A few years ago, my sisters and I planned a zip-lining trip in the mountains of Montana with the three of us and seven of our eight children. We registered, signed our waivers, put on our equipment, and set off with our guides. We laughed away our nervousness as we hiked to the starting point, and the cousins debated who would be most nervous, who would go first, who would chicken out.
The zip-lining itself did not make me nervous. I trusted the equipment and enjoyed gliding over the Gallatin River. But there are things that bother me in my 40s that never did in my younger years, and, as I learned that day, standing with 11 people on a 10-foot deck attached to a swaying pine tree 50 feet in the air is one of those things.
I know each course is different, but this particular course has what they affectionately call “adventure bridges.” This so-called bridge is really a series of wood planks no bigger than the step of a ladder, separated by open air and with unsteady ropes to hang on to. As I crossed the bridge, my heart rate rose, I became dizzy and tingly and short of breath, such that I ran the last three planks and basically dove arms-first onto the landing deck, which was attached to the tree trunk, 50 feet in the air.
My memory is that everyone else was already on the deck (standing on their legs and feet like normal people, attached to their safety harnesses as I was). But not me, baby. In my moment of panic, I was literally lying on my stomach with my arms around the trunk of the tree like my life depended on it.
When you are panicking, you don’t think straight. You are not using the logical parts of your brain that say: “You are attached to a harness. You can’t fall.” When I came to and was able to look up at the 22 eyes on me, the kids laughing at my prone position, my daughter saying “WHAT are you doing?” in a horrified tone, I found it hilarious. The guide calmly said, “Julie, you have to stand up. You have to stand up.”
And I did have to stand up. I had to figure out how to return my mind and body to calm. Because once you’re on a small deck in a pine tree, the only way back to solid ground is to pull yourself together and step off onto the zipline. I could not leave my children, then ages 13, 10, and 7, up on the deck without me.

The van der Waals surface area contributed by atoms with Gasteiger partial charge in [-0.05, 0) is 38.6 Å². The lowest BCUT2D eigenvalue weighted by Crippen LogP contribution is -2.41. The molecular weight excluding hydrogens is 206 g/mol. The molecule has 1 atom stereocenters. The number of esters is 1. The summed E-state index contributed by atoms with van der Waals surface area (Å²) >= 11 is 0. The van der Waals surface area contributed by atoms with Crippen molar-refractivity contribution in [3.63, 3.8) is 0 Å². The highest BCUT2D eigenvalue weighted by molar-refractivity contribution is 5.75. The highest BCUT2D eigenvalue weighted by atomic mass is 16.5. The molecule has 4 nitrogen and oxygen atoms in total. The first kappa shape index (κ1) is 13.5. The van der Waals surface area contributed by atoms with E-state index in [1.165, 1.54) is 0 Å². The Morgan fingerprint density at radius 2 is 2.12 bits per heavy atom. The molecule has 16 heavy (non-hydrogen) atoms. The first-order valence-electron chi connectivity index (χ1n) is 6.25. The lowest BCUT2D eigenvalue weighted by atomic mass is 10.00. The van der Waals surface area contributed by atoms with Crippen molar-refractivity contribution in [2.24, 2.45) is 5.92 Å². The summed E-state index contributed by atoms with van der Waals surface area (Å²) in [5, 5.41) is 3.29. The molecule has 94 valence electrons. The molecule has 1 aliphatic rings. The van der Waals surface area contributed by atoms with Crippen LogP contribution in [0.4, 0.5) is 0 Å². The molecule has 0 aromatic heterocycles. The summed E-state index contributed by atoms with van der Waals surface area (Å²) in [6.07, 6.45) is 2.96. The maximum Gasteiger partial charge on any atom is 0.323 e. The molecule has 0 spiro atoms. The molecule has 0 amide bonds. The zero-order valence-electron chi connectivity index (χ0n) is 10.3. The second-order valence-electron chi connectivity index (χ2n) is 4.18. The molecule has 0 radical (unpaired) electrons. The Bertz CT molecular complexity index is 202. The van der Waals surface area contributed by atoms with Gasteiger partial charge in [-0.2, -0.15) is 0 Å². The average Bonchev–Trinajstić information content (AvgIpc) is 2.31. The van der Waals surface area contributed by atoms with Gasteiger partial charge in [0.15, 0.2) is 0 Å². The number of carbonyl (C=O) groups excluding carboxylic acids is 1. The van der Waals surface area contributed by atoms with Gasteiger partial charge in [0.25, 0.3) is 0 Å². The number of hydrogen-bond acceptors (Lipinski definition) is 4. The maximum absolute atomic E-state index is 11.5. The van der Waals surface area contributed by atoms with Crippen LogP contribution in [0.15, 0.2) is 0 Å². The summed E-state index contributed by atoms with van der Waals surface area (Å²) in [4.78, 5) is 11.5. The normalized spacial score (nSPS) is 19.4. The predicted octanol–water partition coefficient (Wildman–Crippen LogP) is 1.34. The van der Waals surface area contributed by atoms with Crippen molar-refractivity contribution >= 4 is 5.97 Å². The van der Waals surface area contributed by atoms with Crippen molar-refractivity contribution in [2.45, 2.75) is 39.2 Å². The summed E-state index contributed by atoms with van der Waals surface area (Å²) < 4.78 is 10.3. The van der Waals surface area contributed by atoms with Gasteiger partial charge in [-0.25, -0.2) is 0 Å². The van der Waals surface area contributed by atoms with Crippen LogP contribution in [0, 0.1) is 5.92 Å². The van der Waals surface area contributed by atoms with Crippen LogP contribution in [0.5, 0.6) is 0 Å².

When you’re the parent, you suck it up, try to stay calm, and proceed.
Staying calm is one of the most important skills of a parent. As I parent, my kids will see me freak out or lose my temper (sometimes multiple times a day). But it’s imperative that they see me pull myself back together. I am the one who chooses what happens after I lose control. And with that choice, I teach the following: “It’s OK to feel worried or mad. Watch how I can calm down and handle this.”
Being calm is not always easy, but any pediatrician can tell you the impact of a calm parent. In my office, when kids start to lose it over having to get a shot or a blood test, what helps is a calm caregiver who says, “You can do this. Let’s take a breath and get through it.”
This week I witnessed an adult encouraging a child to take three long, deep breaths before a blood test, and I could feel the energy change in the room. It is our job as adults to change the energy, despite the chaos around us.
When your newborn won’t stop crying, stay calm. When your children are fighting, stay calm. Stay calm amid conversations of teenage angst, grades, screen time, and chores. Stay calm in discussions of social injustice, political divisiveness, fear of a global pandemic, and familial disagreements. Even if you have to walk away and take a break, try to stay calm. Parents who know how to calm themselves raise children who can do the same.
This week I was loading my groceries into my car in the H-E-B parking lot. I heard a toddler screaming and raging as he came out of the store, riding in the cart, pushed by what appeared to be his mother. He was past the point of reasoning and was thrashing about. We’ve all been there with our own children.
What struck me was the mother’s reaction. As she loaded her own groceries into her car, her voice stayed slow and calm. “You cannot hit mommy. Thank you for not hitting mommy again.” She corralled him safely into his car seat and continued putting her groceries in the car. She told the other adult with her, “He wants everything in the store and I am losing my mind.”
But she didn’t lose her mind. She stayed calm, or she pretended to be calm, which is just as important. If her inner self felt agitated and chaotic, her face and voice demonstrated tranquility and quietude. Fake it ‘til you make it and, eventually, your inner and outer selves will meet in the middle.
That day, her son learned what my children learned when I picked myself up off the deck and continued the zipline: staying calm is the first step to surviving the rest of your life.